I have a lot of ambitious goals for the Black&BRCA initiative but the first is to increase awareness of genetic counseling and testing in the Black community through webinars, blogs, and partnerships. Patients have to believe that genetic counseling and testing is relevant to them before they’re willing to undergo it so I think the awareness piece is the first step. I also just want Black individuals carrying BRCA1 and BRCA2 mutations to have a place that can be a resource. There is a lack of diversity in BRCA awareness campaigns. I remember getting my diagnosis and not seeing any stories online from women who looked like me.
What recommendations or suggestions do you have to potentially make screening, prevention and access to care more available to patients of color?
At a baseline level, expanded access to insurance coverage would go a long way in addressing overall health disparities. In states that expanded access to Medicaid under the Affordable Care Act, there’s data showing improved health outcomes for Black and other minority individuals.
I also think healthcare providers have to rethink the way they label patients. I often hear people say “the patient wasn’t compliant with the recommended treatment” without asking what challenges the patient might have. Do they have a job where they can take time off when needed? Do they have transportation challenges? Asking these questions versus assuming a patient is just not compliant would aid in addressing disparities.
What steps can Black men and women take to stay on top of their increased risk of breast/hereditary cancer?
Start by having conversations about family health history. The Basser Center has a downloadable guide that you can use to collect family health history. Even if you don’t carry a hereditary cancer mutation, if you have a family history of breast cancer you may need to start mammograms or other preventative screenings before the age of 40.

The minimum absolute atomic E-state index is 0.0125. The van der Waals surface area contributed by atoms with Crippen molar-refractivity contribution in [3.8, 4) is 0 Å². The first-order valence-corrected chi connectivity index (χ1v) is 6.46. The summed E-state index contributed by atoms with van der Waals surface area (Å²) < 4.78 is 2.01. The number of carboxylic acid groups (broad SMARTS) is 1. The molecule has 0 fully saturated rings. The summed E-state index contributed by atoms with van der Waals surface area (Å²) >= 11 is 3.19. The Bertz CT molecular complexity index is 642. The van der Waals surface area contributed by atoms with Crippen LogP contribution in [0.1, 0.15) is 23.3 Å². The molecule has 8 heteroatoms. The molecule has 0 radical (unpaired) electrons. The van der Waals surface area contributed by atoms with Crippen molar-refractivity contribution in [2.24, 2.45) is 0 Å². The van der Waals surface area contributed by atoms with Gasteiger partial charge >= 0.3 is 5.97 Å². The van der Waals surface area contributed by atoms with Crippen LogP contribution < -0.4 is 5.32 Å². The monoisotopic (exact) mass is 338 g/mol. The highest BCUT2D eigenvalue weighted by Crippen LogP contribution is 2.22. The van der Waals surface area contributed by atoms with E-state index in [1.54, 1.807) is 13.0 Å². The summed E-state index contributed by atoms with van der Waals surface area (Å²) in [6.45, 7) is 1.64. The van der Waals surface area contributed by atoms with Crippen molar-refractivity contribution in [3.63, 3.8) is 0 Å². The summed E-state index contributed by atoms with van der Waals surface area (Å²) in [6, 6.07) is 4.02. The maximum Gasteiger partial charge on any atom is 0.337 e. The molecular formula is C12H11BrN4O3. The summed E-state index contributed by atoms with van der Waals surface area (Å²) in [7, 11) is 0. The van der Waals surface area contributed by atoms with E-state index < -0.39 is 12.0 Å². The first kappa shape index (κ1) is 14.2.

Also don’t be afraid to ask for a referral or get a second opinion if you feel like your healthcare provider is ignoring your concerns.
According to the U.S. Centers for Disease Control and Prevention, Black women are less likely to develop breast cancer, but 40% are more likely to die from it. Why is that the case?
Racism. What I mean by that is that there are a lot of factors that come together to disadvantage Black women when it comes to accessing equitable cancer care and although some of it is linked to socioeconomic status and insurance coverage (or lack thereof) it’s important to remember that class does not fully insulate Black women from health disparities.
Black women are more likely to live in segregated neighborhoods which have lower quality hospitals. Black women are also more likely to be diagnosed with triple negative breast cancer which is a more aggressive form of breast cancer. After a diagnosis, even when controlling for insurance status and socioeconomic status, Black women experience delays in accessing treatment and prolonged treatment. Black women are also underrepresented in clinical trials relating to breast cancer. All of these factors contribute to the current disparities we see.
In what ways do you hope to see the American healthcare system change for the Black community?
I think we often hear about the distrust that Black patients have when it comes to the medical system and I don’t think we talk about the fact that the lack of trust is due to the way the healthcare system has treated Black patients (see e.g. Henrietta Lacks, the Tuskegee experiment, the current maternal mortality crisis disproportionately impacting Black mothers). I want more medical providers and institutions to spend time thinking about ways to rebuild that trust with Black patients and Black communities.
We also need to increase the number of minority healthcare providers. There are numerous studies showing improved outcomes for minority patients when they receive service from a provider of the same racial background/ethnicity.
Looking back, how has your experience with BRCA2 and the Black&BRCA changed you?
Before my BRCA diagnosis, I never envisioned myself being a writer or a public speaker. I was solely focused on succeeding in my career as a corporate attorney. Over the past six years, I’ve really found a voice as an advocate and I hope to someday be in a position to work full-time on figuring out how to expand access to genetic counseling and testing to underserved communities.